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Old 05-23-09, 06:56 PM   #1
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Saving / Preserving Vintage Tires

Anyone have any helpful tips on what I can do to help preserve the gum sidewalls and tread on some vintage tires? I've already discounted Armor All and WD-40 but what can I use to help saturate the rubber so they don't start drying out? Reason I ask is I've found a number of vintage bikes with original branded OEM tires that I don't want to rot away.
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1987 Eisentraut Rainbow Trout
1986 Trek 500 TRI SERIES
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Last edited by TIOS; 05-23-09 at 07:46 PM.
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Old 05-23-09, 07:58 PM   #2
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I have found that pure silicone spray works well in restoring and preserving true rubber items, I don't like Armour all and the like as they are prone to leaving stains after repeated use especially if moisture is left on the item. Silicone also evaporates at a much slower rate the "protectorants" and as such tends to help in keeping rubber from hardening. That is good news for gum side walls which are of a higher raw rubber compound than the "black"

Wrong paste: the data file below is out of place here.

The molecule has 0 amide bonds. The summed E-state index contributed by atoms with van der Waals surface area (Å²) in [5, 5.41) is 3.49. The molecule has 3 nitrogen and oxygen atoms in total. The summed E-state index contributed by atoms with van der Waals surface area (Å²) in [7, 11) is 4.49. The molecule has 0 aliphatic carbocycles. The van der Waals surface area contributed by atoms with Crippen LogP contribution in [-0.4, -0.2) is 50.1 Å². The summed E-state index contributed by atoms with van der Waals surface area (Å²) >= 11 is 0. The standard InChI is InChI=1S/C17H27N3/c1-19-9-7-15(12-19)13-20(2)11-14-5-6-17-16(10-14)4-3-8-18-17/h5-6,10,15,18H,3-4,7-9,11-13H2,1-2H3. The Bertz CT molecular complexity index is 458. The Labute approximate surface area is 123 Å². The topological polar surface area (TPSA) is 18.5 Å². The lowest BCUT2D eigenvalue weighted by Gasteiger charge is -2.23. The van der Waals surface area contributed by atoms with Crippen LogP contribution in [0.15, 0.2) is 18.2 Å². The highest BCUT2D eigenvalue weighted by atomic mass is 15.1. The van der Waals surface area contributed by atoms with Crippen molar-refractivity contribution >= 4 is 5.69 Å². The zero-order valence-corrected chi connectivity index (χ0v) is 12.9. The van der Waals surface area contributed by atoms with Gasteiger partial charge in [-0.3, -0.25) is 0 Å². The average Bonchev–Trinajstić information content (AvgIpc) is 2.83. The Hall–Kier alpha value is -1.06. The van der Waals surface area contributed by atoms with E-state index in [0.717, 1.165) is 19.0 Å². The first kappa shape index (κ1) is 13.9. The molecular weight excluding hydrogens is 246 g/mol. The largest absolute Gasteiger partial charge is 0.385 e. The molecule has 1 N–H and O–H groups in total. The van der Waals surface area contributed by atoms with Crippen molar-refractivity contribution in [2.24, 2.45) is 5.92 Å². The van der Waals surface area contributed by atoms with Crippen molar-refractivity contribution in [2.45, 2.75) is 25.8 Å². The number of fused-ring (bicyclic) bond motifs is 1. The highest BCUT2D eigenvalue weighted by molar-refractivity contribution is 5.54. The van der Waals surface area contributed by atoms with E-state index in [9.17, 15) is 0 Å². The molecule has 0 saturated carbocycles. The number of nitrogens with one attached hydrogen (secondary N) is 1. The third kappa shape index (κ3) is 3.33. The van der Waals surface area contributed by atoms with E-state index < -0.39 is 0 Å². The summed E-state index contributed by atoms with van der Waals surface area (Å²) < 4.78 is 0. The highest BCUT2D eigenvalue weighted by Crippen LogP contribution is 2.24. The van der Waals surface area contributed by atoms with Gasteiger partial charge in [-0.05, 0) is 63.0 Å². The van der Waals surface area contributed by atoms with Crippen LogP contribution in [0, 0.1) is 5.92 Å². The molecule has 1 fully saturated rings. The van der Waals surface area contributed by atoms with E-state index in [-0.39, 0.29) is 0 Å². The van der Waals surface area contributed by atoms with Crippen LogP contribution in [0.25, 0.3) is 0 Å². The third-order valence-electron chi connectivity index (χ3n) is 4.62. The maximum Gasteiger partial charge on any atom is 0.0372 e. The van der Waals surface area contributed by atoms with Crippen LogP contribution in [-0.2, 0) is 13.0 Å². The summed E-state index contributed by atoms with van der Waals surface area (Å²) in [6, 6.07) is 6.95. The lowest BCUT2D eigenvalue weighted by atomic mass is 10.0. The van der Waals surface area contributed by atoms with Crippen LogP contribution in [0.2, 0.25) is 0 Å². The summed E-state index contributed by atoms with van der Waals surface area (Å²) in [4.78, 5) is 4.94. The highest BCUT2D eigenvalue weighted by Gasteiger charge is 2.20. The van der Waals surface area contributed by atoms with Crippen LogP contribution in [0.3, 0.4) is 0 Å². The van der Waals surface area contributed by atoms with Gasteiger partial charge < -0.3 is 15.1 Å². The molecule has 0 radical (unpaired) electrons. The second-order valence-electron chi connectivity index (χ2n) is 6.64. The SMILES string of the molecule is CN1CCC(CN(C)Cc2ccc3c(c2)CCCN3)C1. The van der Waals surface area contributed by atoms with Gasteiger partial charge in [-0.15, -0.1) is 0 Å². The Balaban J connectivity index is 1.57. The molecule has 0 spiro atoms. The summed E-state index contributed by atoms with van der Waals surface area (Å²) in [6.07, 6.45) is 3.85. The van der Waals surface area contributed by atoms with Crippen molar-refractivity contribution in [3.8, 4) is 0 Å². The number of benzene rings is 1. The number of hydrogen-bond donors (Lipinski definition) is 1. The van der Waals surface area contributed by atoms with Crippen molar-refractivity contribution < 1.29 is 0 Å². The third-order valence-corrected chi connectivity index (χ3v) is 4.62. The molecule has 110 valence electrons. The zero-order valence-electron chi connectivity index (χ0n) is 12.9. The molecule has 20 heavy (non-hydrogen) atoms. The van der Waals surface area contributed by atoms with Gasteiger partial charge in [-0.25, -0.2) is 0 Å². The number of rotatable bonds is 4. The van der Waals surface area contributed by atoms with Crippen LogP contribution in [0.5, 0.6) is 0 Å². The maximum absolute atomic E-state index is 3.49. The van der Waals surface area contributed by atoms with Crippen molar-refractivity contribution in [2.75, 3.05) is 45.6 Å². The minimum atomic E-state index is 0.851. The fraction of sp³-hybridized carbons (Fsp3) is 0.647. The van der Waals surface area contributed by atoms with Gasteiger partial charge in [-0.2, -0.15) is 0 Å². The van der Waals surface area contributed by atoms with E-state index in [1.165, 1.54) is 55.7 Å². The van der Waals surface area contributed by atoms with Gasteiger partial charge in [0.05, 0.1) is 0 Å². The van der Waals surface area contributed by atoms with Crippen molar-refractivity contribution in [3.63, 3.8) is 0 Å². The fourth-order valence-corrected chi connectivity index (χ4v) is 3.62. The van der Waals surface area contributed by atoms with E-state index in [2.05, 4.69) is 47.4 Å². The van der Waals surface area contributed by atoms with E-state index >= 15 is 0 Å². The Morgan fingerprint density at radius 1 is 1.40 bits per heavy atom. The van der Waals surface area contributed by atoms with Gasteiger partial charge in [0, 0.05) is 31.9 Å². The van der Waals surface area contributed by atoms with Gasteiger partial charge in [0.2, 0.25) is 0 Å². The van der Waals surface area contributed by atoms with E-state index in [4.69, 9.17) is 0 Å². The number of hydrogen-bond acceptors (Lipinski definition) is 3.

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Old 05-24-09, 06:32 AM   #3
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I'd slide them into plastic baggies and give them a blast of silicone spray. Then out of sight into the bottom of the drawer, away from sunlight and temperature extremes.
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Old 05-24-09, 08:07 AM   #4
Charles Wahl
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You could put them in a nitrogen chamber, out of contact with the dreaded oxygen.
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Old 05-24-09, 09:50 AM   #5
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tire life (sold by the venerable Hugh Enox in LaHonda, CA, next door to Neil Young, sort of)is a liquid latex solution meant to restore the "gumwall" coating on sew-ups (tubulars, tubbies) that tends to "evaporate". I would not use latex to coat an entire tire (sew-up or clincher) as a preservative, but I do use pure silicone and haven't tried glycerine yet but hear it works (although IIRC it is hydrophilic, so would suck moisture out of the air).
Best condition for long-term storage of rubber items is: a cool, dark, dry place far away from electric motors or other generators of OZONE (and smog). Molds, which like darkness and moisture, can also grow on rubber and destroy it.
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